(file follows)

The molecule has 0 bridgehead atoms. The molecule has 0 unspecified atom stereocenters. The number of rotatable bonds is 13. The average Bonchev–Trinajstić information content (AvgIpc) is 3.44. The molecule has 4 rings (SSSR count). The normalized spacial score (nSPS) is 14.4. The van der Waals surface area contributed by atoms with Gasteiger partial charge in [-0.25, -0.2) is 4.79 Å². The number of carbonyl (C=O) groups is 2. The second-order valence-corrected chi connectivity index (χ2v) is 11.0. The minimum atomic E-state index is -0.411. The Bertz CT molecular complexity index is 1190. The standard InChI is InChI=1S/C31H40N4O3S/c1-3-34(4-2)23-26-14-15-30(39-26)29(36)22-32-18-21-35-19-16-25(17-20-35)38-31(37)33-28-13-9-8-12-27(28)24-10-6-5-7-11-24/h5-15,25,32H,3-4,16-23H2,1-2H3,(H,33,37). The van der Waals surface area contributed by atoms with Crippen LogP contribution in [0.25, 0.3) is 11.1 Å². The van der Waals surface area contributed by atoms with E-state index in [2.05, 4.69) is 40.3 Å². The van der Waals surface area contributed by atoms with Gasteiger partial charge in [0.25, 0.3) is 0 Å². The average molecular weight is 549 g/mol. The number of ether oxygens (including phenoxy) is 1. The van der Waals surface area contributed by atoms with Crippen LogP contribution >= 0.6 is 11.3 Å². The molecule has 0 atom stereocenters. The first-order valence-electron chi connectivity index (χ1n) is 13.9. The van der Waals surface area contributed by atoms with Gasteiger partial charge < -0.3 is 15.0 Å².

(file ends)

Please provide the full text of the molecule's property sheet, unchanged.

The molecule has 0 bridgehead atoms. The molecule has 0 unspecified atom stereocenters. The number of rotatable bonds is 13. The average Bonchev–Trinajstić information content (AvgIpc) is 3.44. The molecule has 4 rings (SSSR count). The normalized spacial score (nSPS) is 14.4. The van der Waals surface area contributed by atoms with Gasteiger partial charge in [-0.25, -0.2) is 4.79 Å². The number of carbonyl (C=O) groups is 2. The second-order valence-corrected chi connectivity index (χ2v) is 11.0. The minimum atomic E-state index is -0.411. The Bertz CT molecular complexity index is 1190. The standard InChI is InChI=1S/C31H40N4O3S/c1-3-34(4-2)23-26-14-15-30(39-26)29(36)22-32-18-21-35-19-16-25(17-20-35)38-31(37)33-28-13-9-8-12-27(28)24-10-6-5-7-11-24/h5-15,25,32H,3-4,16-23H2,1-2H3,(H,33,37). The van der Waals surface area contributed by atoms with Crippen LogP contribution in [0.25, 0.3) is 11.1 Å². The van der Waals surface area contributed by atoms with E-state index in [2.05, 4.69) is 40.3 Å². The van der Waals surface area contributed by atoms with Gasteiger partial charge in [0.25, 0.3) is 0 Å². The average molecular weight is 549 g/mol. The number of ether oxygens (including phenoxy) is 1. The van der Waals surface area contributed by atoms with Crippen LogP contribution >= 0.6 is 11.3 Å². The molecule has 0 atom stereocenters. The first-order valence-electron chi connectivity index (χ1n) is 13.9. The van der Waals surface area contributed by atoms with Gasteiger partial charge < -0.3 is 15.0 Å².